Thats if you are on a small network.. Larger networks will have multiple boarder and core routers.. Also VLANs can limit you on what kind of IPs you can bind...

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  #8  
Old 10-17-2003, 04:22 PM
Papa Smurff Papa Smurff is offline
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Quote:
Originally posted by The Prohacker
Thats if you are on a small network.. Larger networks will have multiple boarder and core routers.. Also VLANs can limit you on what kind of IPs you can bind...
That is true under certain circumstances, but....
Your ISP should be able to route additional netblocks to the gateway IP of your existing netblock and associated VLAN.
The netblocks they route should not be associated with other VLANS already configured on the switch.
For example:
Let's say they assigned you a /27 (123.123.123.0/27)
And this is bound to a VLAN interface you use. It's gateway/router IP is 123.123.123.1
The ISP should be able to do this:
ip route 222.222.222.0 255.255.255.224 123.123.123.1

Doing this will send an additional /27 from a different network over your existing 123.123.123.0/27 down to your switch or server.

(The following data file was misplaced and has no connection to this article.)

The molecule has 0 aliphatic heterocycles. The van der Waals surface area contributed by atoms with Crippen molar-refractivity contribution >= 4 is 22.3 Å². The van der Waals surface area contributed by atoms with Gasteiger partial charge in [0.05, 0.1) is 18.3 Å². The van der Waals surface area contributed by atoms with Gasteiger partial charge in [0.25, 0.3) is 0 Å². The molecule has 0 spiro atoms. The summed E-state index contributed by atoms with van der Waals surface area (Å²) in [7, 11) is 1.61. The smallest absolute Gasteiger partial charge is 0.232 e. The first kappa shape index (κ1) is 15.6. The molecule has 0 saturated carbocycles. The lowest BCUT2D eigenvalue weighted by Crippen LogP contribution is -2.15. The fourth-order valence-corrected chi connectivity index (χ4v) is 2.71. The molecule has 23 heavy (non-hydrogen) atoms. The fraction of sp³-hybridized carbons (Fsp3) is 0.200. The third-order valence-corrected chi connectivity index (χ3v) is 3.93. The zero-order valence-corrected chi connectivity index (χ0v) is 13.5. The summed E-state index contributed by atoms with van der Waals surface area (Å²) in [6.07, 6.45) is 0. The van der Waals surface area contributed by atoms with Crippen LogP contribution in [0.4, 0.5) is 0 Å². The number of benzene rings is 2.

Then all you need to do is configure machines connected to your small switch, hub or whatever to IP's on the 222.222.222.0/27 network and tell them to use 123.123.123.1 as the gateway to get out.

I don't know wht your ISP can't do this. It is totally normal.... unless *ALL* of their IP space is already assigned to different VLAN interfaces on their switch. In which case they would not have free netblocks available for this type of routing.

Yes, I am a network engineer.

  #9  
Old 10-17-2003, 08:12 PM
webworkz webworkz is offline
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Quote:
Originally posted by The Prohacker
Thats if you are on a small network.. Larger networks will have multiple boarder and core routers.. Also VLANs can limit you on what kind of IPs you can bind...

EDIT: Beaten by a mile by Papa Smurff.

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  #10  
Old 10-18-2003, 04:15 AM
Amish_Geek Amish_Geek is offline
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Cool, thanks guys... I got it all figured out now, and have 2 IP blocks from 2 different subnets shared between my 4 servers.

Actually, I have 3 subnets/blocks between my 4 servers, but one server is on its own separate block of 8.

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  #11  
Old 10-20-2003, 05:09 AM
RSanders RSanders is offline
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One thing I've ran into when doing this,

My clients inter-server transfers transverse their port when transfering from one subnet to the other.

Basically, it has to be routed since its not in the same subnet, and it shows on their port as billable bandwidth.

Once I made them aware of the issue, they were carefull to transfer to IP's within the same subnet for local transfers and havent had an issue since.